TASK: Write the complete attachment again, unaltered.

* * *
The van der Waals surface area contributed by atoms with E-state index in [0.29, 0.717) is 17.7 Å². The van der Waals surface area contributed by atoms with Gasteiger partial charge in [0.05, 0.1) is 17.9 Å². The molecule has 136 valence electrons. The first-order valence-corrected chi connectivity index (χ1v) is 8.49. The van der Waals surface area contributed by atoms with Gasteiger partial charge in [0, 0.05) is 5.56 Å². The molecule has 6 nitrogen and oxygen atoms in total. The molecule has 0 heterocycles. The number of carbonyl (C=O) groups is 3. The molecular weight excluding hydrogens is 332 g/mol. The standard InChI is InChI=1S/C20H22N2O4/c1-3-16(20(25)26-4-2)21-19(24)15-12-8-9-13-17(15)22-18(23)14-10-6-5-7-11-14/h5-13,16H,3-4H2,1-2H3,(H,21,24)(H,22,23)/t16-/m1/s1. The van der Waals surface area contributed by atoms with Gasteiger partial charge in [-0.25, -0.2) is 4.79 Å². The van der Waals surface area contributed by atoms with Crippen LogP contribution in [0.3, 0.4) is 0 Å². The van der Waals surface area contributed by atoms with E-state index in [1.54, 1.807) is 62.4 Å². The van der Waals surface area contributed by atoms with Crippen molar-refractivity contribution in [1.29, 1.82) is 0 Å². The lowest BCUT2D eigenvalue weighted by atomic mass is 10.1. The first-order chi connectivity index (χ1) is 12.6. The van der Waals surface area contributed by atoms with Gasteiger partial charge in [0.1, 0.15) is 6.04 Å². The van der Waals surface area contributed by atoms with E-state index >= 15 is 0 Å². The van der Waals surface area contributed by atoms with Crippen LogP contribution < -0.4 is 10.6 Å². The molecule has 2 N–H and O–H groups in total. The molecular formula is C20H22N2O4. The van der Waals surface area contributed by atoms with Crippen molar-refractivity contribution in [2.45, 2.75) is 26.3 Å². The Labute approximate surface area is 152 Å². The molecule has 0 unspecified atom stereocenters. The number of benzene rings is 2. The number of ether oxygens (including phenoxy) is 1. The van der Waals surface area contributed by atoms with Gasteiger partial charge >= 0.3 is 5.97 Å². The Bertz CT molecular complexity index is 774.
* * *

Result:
The van der Waals surface area contributed by atoms with E-state index in [0.29, 0.717) is 17.7 Å². The van der Waals surface area contributed by atoms with Gasteiger partial charge in [0.05, 0.1) is 17.9 Å². The molecule has 136 valence electrons. The first-order valence-corrected chi connectivity index (χ1v) is 8.49. The van der Waals surface area contributed by atoms with Gasteiger partial charge in [0, 0.05) is 5.56 Å². The molecule has 6 nitrogen and oxygen atoms in total. The molecule has 0 heterocycles. The number of carbonyl (C=O) groups is 3. The molecular weight excluding hydrogens is 332 g/mol. The standard InChI is InChI=1S/C20H22N2O4/c1-3-16(20(25)26-4-2)21-19(24)15-12-8-9-13-17(15)22-18(23)14-10-6-5-7-11-14/h5-13,16H,3-4H2,1-2H3,(H,21,24)(H,22,23)/t16-/m1/s1. The van der Waals surface area contributed by atoms with Gasteiger partial charge in [-0.25, -0.2) is 4.79 Å². The van der Waals surface area contributed by atoms with Crippen LogP contribution in [0.3, 0.4) is 0 Å². The van der Waals surface area contributed by atoms with E-state index in [1.54, 1.807) is 62.4 Å². The van der Waals surface area contributed by atoms with Crippen molar-refractivity contribution in [1.29, 1.82) is 0 Å². The lowest BCUT2D eigenvalue weighted by atomic mass is 10.1. The first-order chi connectivity index (χ1) is 12.6. The van der Waals surface area contributed by atoms with Gasteiger partial charge in [0.1, 0.15) is 6.04 Å². The van der Waals surface area contributed by atoms with E-state index >= 15 is 0 Å². The van der Waals surface area contributed by atoms with Crippen LogP contribution < -0.4 is 10.6 Å². The molecule has 2 N–H and O–H groups in total. The molecular formula is C20H22N2O4. The van der Waals surface area contributed by atoms with Crippen molar-refractivity contribution in [2.45, 2.75) is 26.3 Å². The Labute approximate surface area is 152 Å². The molecule has 0 unspecified atom stereocenters. The number of benzene rings is 2. The number of ether oxygens (including phenoxy) is 1. The van der Waals surface area contributed by atoms with Gasteiger partial charge >= 0.3 is 5.97 Å². The Bertz CT molecular complexity index is 774.